Thursday, April 1, 2010
I would think that husband would know this, as we've been married a long time, but somehow, he still doesn't seem to think about little things like head to toe rashes resulting in an angry wife. Fortunately, I have developed an eagle eye for spotting poison oak. I know what it looks like with leaves, and without. I know that it comes in many shades of red and green and many lovely combinations of the two. And I go to great lengths (which occasionally include shouting) to encourage those around me to avoid contact with the plant, lest they spread it's toxic oil to someone susceptible (like me.) Well, we brought our dogs on this little hike, and of course, I thought it would be wise to keep them on their leashes. Husband was somehow surprised at this notion, thinking it was too limiting to the freedom of the day try to control the dogs the whole time, and saying "It's not like you can keep them 100% poison oak free."
Well, that was true, since the evil plant reached it's arms across the trail trying to get me in several places. But, a little brush against poison oak is not the same as a full roll in or romp through it, which is exactly what they would have done off if they were off leash. So, I argued that I could at least keep them 95.9% poison oak free, which would drastically reduce my chances of getting it since we were riding home in my car, and I highly doubt he would be bathing the dogs anytime soon. Besides the poison oak, we did pass a few mountain bikers, and some jack rabbits, which my dogs undoubtedly would have chased causing further stress had I not listened to my inner wisdom, which said quite clearly "Of course you need to have the dogs on their leashes! DUUUHHH!"
It was a good chance for the kids to see in an up close and personal way, the variations in the same nasty plant. It actually is incredible that something that can look so lovely can have such sinister qualities.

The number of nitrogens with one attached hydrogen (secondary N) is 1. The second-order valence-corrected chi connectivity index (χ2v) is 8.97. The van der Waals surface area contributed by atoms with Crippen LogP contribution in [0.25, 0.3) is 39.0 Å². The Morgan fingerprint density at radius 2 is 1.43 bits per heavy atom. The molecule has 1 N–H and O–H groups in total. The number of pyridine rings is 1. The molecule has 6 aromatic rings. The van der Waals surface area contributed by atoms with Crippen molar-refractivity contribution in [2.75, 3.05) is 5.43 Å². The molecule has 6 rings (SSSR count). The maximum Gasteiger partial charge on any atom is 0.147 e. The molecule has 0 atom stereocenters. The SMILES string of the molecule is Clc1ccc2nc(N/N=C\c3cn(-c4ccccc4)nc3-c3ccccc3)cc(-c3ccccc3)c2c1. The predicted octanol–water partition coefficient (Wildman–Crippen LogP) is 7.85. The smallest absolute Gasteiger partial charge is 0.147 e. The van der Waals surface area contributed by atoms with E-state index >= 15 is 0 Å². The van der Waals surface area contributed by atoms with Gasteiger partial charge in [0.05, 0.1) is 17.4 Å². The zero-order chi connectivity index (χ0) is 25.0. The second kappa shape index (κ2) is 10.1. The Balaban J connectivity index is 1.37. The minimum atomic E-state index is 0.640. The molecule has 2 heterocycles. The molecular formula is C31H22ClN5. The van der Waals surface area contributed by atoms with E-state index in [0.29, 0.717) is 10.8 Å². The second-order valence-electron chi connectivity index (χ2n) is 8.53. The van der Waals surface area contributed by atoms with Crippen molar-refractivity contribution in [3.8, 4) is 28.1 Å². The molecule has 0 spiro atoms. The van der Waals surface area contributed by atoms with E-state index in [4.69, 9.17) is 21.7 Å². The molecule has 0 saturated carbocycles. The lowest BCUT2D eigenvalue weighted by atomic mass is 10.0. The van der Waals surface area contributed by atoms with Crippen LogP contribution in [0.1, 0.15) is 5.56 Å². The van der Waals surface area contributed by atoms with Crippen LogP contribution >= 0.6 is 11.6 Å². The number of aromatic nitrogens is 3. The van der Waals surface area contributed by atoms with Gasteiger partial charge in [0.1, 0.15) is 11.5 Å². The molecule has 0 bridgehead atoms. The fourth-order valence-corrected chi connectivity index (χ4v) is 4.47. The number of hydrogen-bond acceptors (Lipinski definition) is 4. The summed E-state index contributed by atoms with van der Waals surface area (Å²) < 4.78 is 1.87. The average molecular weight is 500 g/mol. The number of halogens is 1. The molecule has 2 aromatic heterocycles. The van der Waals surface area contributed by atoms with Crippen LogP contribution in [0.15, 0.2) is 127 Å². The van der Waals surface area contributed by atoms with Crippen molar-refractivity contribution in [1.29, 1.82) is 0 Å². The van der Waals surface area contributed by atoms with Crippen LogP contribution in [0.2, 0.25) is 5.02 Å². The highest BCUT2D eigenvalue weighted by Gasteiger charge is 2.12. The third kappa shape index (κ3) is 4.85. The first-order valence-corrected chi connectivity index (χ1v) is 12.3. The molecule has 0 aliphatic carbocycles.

Husband chose not to argue that I was spoiling the freedom of the day, and I chose to believe that he was not really plotting to cause me pain and suffering, but simply looked at the world in a different way, so he might not think of things like natural consequences, and horribly itchy rashes for other people. I packed up some good snacks, including dark chocolate and brie cheese, which certainly helps improve my outlook on any occasion. We came across a lovely lakeside spot where the humans enjoyed food, and the dogs enjoyed a leash free swim.
At one point, a little over midway through the hike, husband and boy child were traipsing through dubious looking brush staring at GPS coordinates rather than what they were walking in, while girl child and I were sitting on rocks eating dark chocolate, and I noticed this sign along the trail my husband had chosen for us. Ah, of course, we'll be taking the "Most Difficult" route. Was this another part of his plan to torture his wife? Why not a "Moderate", or how about "Easy" route? Nah, let's take the "Most Difficult" one. That'll be more fun! As if upon cue, it started to rain on us.
We looked up at the brush where the boys had just been, and couldn't see them. We yelled as loud as possibly that we would be ditching them at that point, and would meet them at the car.
By the time we got home, my feet were sore, my body was tired, and after seeing the ticks on the dog, I had the creepy crawly feeling that they were hiding on all of us too, just waiting to latch on with their foul, disease filled mouths. I was also pretty sure that the geocaching members of the party had managed to get in the poison oak, despite my warnings, and would unthinkingly rub it all over my entire house. I made everyone throw their clothes directly in the washing machine, and head right to the showers, while the dogs were banished to the porch.
Adventures in nature will always have their naturally unpleasant aspects, but I still think they are worth it. And adventures with my husband, well, rather than think he just finds adding grief to my life amusing, I am trying to go with the thought that he does mean well, and just doesn't take notice of the difficult details. (Even if they are clearly printed on a sign.)